Imagine this: It's the summer of 1947 and you're a Communist or a fellow traveler or a Socialist or another kind of anti-Stalinist. Despite myriad differences with political rivals, you share the same basic position on the question of Palestine. You insist that the United Nations grant Jews a state alongside an Arab one. When the United States balks at this proposal, you attend a rally or sign a petition or fume at the State Department. In November you celebrate the United Nations' vote in favor of partition, and six months later you curse the Arab invasion of the newborn State of Israel.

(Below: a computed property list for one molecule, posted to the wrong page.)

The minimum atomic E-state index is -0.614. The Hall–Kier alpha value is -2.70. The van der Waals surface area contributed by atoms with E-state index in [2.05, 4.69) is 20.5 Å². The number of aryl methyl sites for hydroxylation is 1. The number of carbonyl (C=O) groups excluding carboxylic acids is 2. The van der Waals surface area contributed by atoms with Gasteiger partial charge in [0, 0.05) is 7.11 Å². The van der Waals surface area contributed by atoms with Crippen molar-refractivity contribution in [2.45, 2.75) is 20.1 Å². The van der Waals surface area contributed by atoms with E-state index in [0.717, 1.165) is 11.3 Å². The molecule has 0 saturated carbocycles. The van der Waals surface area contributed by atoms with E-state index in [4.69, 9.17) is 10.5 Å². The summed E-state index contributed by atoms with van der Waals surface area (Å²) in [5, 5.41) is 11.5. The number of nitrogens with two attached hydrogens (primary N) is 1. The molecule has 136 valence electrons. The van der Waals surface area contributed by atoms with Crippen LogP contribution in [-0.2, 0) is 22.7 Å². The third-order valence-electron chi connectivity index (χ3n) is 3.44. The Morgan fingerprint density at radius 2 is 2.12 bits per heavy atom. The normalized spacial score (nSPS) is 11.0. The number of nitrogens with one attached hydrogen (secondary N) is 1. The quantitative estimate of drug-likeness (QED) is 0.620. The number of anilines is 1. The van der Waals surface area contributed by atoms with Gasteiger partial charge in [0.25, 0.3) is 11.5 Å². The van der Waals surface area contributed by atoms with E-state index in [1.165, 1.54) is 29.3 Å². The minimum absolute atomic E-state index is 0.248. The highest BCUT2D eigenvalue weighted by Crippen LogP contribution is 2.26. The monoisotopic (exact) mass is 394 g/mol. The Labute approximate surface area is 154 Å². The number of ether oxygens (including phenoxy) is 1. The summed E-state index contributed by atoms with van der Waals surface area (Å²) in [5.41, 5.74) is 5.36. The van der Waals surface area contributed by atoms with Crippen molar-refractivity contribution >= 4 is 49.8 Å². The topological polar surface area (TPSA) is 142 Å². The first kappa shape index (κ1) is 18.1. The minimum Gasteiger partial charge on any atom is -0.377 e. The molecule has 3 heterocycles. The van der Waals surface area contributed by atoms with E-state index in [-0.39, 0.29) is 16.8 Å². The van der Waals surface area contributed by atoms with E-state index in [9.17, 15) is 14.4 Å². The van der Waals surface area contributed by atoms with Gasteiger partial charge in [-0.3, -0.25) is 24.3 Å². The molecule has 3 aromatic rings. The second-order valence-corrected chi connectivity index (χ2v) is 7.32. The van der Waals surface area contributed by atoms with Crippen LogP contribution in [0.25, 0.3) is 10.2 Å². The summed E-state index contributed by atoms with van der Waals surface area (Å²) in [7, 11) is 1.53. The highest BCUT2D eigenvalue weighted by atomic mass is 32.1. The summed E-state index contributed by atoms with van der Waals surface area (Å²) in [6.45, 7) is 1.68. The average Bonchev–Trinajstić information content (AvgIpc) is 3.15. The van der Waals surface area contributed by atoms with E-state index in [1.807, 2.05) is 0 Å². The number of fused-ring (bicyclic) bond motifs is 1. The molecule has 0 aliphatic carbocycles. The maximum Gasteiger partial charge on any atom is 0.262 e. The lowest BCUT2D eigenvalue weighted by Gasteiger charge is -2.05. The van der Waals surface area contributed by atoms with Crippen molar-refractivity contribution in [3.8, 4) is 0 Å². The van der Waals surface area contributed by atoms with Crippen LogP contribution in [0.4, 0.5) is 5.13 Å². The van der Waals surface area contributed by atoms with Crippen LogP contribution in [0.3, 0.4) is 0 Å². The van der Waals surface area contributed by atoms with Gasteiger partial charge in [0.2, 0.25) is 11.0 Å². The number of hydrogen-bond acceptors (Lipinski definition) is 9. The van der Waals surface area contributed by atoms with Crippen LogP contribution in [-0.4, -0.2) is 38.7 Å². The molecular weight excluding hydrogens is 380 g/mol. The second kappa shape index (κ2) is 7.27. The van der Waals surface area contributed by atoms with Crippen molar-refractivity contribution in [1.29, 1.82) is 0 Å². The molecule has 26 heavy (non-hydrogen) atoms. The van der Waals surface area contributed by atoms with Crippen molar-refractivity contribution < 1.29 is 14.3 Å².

And when Israel emerges victorious, you hail the political resurrection of the Jewish nation in the form of a vital socialist or proto-socialist democracy. You might criticize some of Israel's policies, but you do so as a sympathizer — not as a Zionist necessarily, but as someone impressed by Zionism's achievements. If you are one of the few who oppose Israel resolutely, then you probably belong to a fringe sect. Such was reality, more or less, at the time of Israel's creation.
keyboard shortcuts: V vote up article J next comment K previous comment